How to Look After Your Vegetable Garden

fruit and vegetable gardeningToday we conclude our growing vegetables guide and I tell you exactly how to care for your garden.

Why a Greenhouse?

For all of the plants that you grow in your greenhouse, you should begin them in either seed trays or little pots so that they have a chance to become established in the relative safe and warmth of your greenhouse. These plants wouldn’t do very well if you just put them straight into the ground. Once they become established and have root systems and are budding, they can then be transferred into a grow bag or into the ground. If you don’t have a greenhouse and still want to grow these sorts of plants, tomatoes and peppers will still do relatively well on your windowsill.

Sunny or Shady?

Certain plants will do well in the shade, like currant bushes, whereas others will flourish much better in the sun. You’ll be given a small guide on the back of every packet of seeds, and if you’re still unsure, take a look online. It also really depends on your garden location – if it’s in the shade permanently, you should probably steer clear of plants that need lots of sun to grow, because you’ll never have a fulfilling crop.

How to Prevent Pests

There are literally hundreds of garden pests that could attack your garden, searching for food and nibbles. You need to protect your plants as best as you can – so with greenhouses, keep them well ventilated, but make sure there is no room for pests or bugs to get in. Outdoors, protect vulnerable plants with cloches or horticultural fleece. If you can’t find that, old net curtains work just as well.

Weeds are a big problem in many gardens and how you treat them depends on what sort of garden you’re growing. If you’re an organic gardener, your only option is to dig out the weeds every time they appear. This is time-consuming and takes longer than killing the weeds, but it does work. For non-organic gardeners, a good weed killer aimed at the weeds should do the job, but in some cases you may have to apply the weed killer more than once.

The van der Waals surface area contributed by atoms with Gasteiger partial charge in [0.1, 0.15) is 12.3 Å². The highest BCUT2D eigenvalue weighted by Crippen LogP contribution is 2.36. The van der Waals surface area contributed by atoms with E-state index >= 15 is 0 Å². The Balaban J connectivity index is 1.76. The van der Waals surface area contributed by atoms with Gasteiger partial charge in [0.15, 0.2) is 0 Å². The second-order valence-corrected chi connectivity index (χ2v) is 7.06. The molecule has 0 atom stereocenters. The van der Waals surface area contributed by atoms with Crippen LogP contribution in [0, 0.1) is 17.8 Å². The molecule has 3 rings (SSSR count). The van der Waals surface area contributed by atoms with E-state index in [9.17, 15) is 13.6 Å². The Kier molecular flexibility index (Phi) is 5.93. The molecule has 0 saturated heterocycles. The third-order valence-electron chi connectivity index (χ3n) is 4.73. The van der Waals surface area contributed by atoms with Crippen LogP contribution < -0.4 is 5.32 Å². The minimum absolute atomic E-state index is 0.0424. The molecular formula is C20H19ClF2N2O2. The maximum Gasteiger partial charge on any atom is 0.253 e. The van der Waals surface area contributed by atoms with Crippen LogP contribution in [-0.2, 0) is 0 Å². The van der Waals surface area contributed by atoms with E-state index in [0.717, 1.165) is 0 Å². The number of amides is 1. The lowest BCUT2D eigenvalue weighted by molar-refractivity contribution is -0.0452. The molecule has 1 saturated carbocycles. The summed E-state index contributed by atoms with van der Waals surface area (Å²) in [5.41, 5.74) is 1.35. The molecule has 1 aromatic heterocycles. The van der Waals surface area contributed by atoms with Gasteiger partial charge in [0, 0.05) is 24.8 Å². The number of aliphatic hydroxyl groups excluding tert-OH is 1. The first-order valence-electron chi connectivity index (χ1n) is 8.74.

Storing your vegetables in sacks with soil is an excellent way to keep them, but you need to keep a regular eye on them. Rot can set in, and you do need to remove the rot to prevent it spreading to the rest of your vegetables.

You can also use slug pellets to kill slugs, or salt to dry them out. Just keep raking over and you should get rid of them – some gardeners recommend you putting down tiles or pieces of tiles as the slugs will attach themselves to these tiles. Simply pick them up and throw them away when you come to get rid of them. Eggshells around the border of plants are also thought to keep slugs out.

Pruning and Thinning Out

It’s really important to keep on top of your plants. You may have planted 20 carrot seeds, for example, and you notice that they all seed. As they begin to grow larger and larger, you need to actually remove some of the carrots. Their root systems will grow and grow, and if there are too many plants all in one area, their roots systems will interfere with each other, forcing each other out of the way. Thinning out means to remove some of the carrots (or any other veg), which will then allow the remaining carrots to flourish. Pruning is to remove branches and leaves on things like apple trees or strawberry plants. This will make the plant stronger the next year and it will also allow the energy to go straight to the fruit, rather than to the leaves, giving you a plant that will bear fruit year after year.

Digging Over

It’s important that you keep digging your garden. Digging over helps the water to be distributed thoroughly through the soil, and it also helps with fertilization and getting rid of weeds.

If you have any further questions, take a look at www.gardenersclick.com for more information.